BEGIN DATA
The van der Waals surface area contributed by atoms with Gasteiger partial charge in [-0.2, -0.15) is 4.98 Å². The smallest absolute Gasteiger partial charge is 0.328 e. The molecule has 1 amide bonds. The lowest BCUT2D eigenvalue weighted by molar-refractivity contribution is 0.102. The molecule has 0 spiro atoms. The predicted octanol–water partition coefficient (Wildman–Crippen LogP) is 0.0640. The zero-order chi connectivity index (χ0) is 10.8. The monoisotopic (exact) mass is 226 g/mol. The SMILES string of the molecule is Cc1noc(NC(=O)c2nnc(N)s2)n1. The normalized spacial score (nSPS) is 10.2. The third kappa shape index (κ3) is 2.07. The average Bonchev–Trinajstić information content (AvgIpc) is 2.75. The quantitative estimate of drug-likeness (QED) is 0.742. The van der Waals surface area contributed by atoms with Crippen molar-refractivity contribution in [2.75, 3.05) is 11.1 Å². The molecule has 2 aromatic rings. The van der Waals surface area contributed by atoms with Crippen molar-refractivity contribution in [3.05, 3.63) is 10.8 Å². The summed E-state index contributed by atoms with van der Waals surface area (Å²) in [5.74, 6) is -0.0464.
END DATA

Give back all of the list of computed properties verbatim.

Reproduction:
The van der Waals surface area contributed by atoms with Gasteiger partial charge in [-0.2, -0.15) is 4.98 Å². The smallest absolute Gasteiger partial charge is 0.328 e. The molecule has 1 amide bonds. The lowest BCUT2D eigenvalue weighted by molar-refractivity contribution is 0.102. The molecule has 0 spiro atoms. The predicted octanol–water partition coefficient (Wildman–Crippen LogP) is 0.0640. The zero-order chi connectivity index (χ0) is 10.8. The monoisotopic (exact) mass is 226 g/mol. The SMILES string of the molecule is Cc1noc(NC(=O)c2nnc(N)s2)n1. The normalized spacial score (nSPS) is 10.2. The third kappa shape index (κ3) is 2.07. The average Bonchev–Trinajstić information content (AvgIpc) is 2.75. The quantitative estimate of drug-likeness (QED) is 0.742. The van der Waals surface area contributed by atoms with Crippen molar-refractivity contribution in [2.75, 3.05) is 11.1 Å². The molecule has 2 aromatic rings. The van der Waals surface area contributed by atoms with Crippen molar-refractivity contribution in [3.05, 3.63) is 10.8 Å². The summed E-state index contributed by atoms with van der Waals surface area (Å²) in [5.74, 6) is -0.0464.